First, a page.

Ocean Monarch (barque)
Burning of the Ocean Monarch (1850) by Samuel Walters
|Operator:||White Diamond Line|
|Port of registry:||Boston, Massachusetts|
|Builder:||Donald McKay, East Boston|
|Fate:||Caught fire and sank, 24/25 August 1848|
|Tons burthen:||1,301 tons bm|
|Length:||179 ft (55 m)|
Ocean Monarch was an emigration barque which in 1848 caught fire at sea and sank with the loss of 178 lives. The barque was owned by the White Diamond Line and was registered in Boston, the port where she was built. The Ocean Monarch was launched from the East Boston shipyard of Donald McKay in July 1847.
Burning of the Ocean Monarch
Ocean Monarch had left Liverpool on the morning of Thursday, 24 August 1848 carrying passengers to Boston in the United States of America. Helmed by a Captain Murdoch, the Ocean Monarch was towed from the port and entered the open sea around eight o'clock in the morning. Not far from harbour, between Abergele Bay and Great Orme's Head off Llandudno, at around noon, the Ocean Monarch was witnessed to put up its helm as if to return to port and then a flag of distress was raised. Within a short time flames were seen rising towards the rear of the vessel.
In an attempt to control the fire, which was now a blaze, Captain Murdoch attempted to turn the ship up wind, but in failing to do so, dropped both anchors. At this time it was apparent that the crew had lost control of the passengers who had begun fleeing the fire, rushing around deck in panic and even throwing themselves overboard. The captain ordered all moveable spars overboard to give those passengers in the water an aid in flotation.
Two other vessels in the area, came immediately to the ships aid, they were the yacht Queen of the Ocean, captained by Mr. Thomas Littledale; and the Brazilian frigate Affonso, captained by J.M. Lisboa. On board the Affonso was Admiral John Pascoe Grenfell who was superintending the trial of the frigate, he would later man a boat as part of the rescue. Later on two other vessels would join, what quickly became a sea rescue, they were an American packet New World and the railway steamer Prince of Wales. These rescuing vessels launched boats to aid the collection of the survivors. The Affonso managed to get close enough to the Ocean Monarch to fasten a rope to her allowing for rapid ferrying of passengers via boats.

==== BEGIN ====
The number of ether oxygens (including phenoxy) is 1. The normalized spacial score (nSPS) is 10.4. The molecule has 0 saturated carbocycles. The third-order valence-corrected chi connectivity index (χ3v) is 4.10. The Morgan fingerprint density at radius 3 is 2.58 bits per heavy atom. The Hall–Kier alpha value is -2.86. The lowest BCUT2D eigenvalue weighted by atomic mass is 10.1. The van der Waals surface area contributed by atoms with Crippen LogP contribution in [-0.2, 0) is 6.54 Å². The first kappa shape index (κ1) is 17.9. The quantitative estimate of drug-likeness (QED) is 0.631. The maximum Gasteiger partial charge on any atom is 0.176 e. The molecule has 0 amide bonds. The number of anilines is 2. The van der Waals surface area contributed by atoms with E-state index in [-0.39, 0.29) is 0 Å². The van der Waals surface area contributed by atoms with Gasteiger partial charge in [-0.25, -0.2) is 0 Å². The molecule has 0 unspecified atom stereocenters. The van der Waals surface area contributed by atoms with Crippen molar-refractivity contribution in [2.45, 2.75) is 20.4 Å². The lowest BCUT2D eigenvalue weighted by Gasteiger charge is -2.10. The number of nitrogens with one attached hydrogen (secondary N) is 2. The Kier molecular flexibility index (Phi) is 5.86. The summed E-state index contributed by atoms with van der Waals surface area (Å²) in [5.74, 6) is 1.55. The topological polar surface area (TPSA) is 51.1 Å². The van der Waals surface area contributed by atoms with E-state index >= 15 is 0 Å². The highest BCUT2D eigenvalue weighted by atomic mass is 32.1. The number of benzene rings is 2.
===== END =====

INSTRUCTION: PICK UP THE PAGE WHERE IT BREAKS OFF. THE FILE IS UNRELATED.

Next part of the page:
By three o'clock the last ship at the scene, Queen of the Ocean turned and headed for Liverpool with their cargo of survivors.
Cause of the fire
It was initially reported in the Liverpool Mercury that the fire came from a wooden ventilator, which a passenger had mistaken for a chimney. This was later refuted by Captain Murdoch, stating that the craft had iron ventilators, and he believed that smoking amongst the steerage passengers, from whom he had confiscated smoking pipes earlier, was the cause.
Frederick Jerome a sailor working aboard the New World, born in Portsmouth, but then a resident of New York, showed personal bravery during the rescue. He dived into the sea, swam to the burning ship and lifted more than fifteen female passengers into a rescuing boat. On his return to New York he was awarded the freedom of the city by the Common Council of New York. He also received a £50 award from Queen Victoria and another £50 from the Prince de Joinville and the Duc d'Aumale, both aboard the Affonso.
|Count of persons aboard Ocean Monarch|
|1st Class and 2nd Class||32|
|Captain and crew||42|
|Correct as of 2007-08-27|
|Lives saved by vessel|
|Queen of the Ocean||32|
|Prince of Wales||17|
|Total lives lost||1781|
|Correct as of 2007-08-27|
1 The figures given for the event are mathematically incorrect, but are recorded as given by the newspapers of the time.
- "On the Water - Oil Painting, The Queen of the Ocean Going to the Rescue of the Ocean Monarch". americanhistory.si.edu. 2012. Retrieved 7 September 2012.
- "Biography of Admiral John Pascoe Grenfell". Dictionary of National Biography. 2011. Retrieved 7 September 2012.
- "Wrecks: Ocean Monarch". UK Diving. 2012. Retrieved 7 September 2012.
- "Burning of the Ocean Monarch off the Great Orme". Peabody Essex Museum. 2009. Retrieved 7 September 2012.